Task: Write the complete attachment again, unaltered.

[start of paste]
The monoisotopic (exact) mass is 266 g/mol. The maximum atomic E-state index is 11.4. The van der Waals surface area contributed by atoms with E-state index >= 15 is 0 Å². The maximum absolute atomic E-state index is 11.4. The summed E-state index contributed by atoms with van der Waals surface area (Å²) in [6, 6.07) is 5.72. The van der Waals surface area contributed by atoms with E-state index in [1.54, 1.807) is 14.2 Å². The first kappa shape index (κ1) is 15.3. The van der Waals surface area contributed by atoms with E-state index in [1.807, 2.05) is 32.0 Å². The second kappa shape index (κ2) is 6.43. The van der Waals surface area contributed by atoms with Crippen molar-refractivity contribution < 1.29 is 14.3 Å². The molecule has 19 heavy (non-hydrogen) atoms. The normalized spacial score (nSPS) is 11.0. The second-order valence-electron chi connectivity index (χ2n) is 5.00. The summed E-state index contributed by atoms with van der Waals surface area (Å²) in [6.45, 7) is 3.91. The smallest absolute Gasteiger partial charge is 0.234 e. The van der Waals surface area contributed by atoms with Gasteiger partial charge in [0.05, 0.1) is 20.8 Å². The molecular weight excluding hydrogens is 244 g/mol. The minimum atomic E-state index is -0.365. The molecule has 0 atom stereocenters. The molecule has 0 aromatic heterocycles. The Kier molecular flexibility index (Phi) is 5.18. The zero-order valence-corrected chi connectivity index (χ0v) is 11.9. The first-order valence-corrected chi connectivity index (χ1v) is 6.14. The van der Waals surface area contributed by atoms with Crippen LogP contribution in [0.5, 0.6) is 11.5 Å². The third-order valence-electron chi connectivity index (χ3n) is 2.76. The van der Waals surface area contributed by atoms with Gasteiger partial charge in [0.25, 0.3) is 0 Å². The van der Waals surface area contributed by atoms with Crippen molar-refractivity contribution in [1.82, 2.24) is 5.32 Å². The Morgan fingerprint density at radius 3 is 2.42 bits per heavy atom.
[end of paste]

The monoisotopic (exact) mass is 266 g/mol. The maximum atomic E-state index is 11.4. The van der Waals surface area contributed by atoms with E-state index >= 15 is 0 Å². The maximum absolute atomic E-state index is 11.4. The summed E-state index contributed by atoms with van der Waals surface area (Å²) in [6, 6.07) is 5.72. The van der Waals surface area contributed by atoms with E-state index in [1.54, 1.807) is 14.2 Å². The first kappa shape index (κ1) is 15.3. The van der Waals surface area contributed by atoms with E-state index in [1.807, 2.05) is 32.0 Å². The second kappa shape index (κ2) is 6.43. The van der Waals surface area contributed by atoms with Crippen molar-refractivity contribution < 1.29 is 14.3 Å². The molecule has 19 heavy (non-hydrogen) atoms. The normalized spacial score (nSPS) is 11.0. The second-order valence-electron chi connectivity index (χ2n) is 5.00. The summed E-state index contributed by atoms with van der Waals surface area (Å²) in [6.45, 7) is 3.91. The smallest absolute Gasteiger partial charge is 0.234 e. The van der Waals surface area contributed by atoms with Gasteiger partial charge in [0.05, 0.1) is 20.8 Å². The molecular weight excluding hydrogens is 244 g/mol. The minimum atomic E-state index is -0.365. The molecule has 0 atom stereocenters. The molecule has 0 aromatic heterocycles. The Kier molecular flexibility index (Phi) is 5.18. The zero-order valence-corrected chi connectivity index (χ0v) is 11.9. The first-order valence-corrected chi connectivity index (χ1v) is 6.14. The van der Waals surface area contributed by atoms with Crippen LogP contribution in [0.5, 0.6) is 11.5 Å². The third-order valence-electron chi connectivity index (χ3n) is 2.76. The van der Waals surface area contributed by atoms with Gasteiger partial charge in [0.25, 0.3) is 0 Å². The van der Waals surface area contributed by atoms with Crippen molar-refractivity contribution in [1.82, 2.24) is 5.32 Å². The Morgan fingerprint density at radius 3 is 2.42 bits per heavy atom.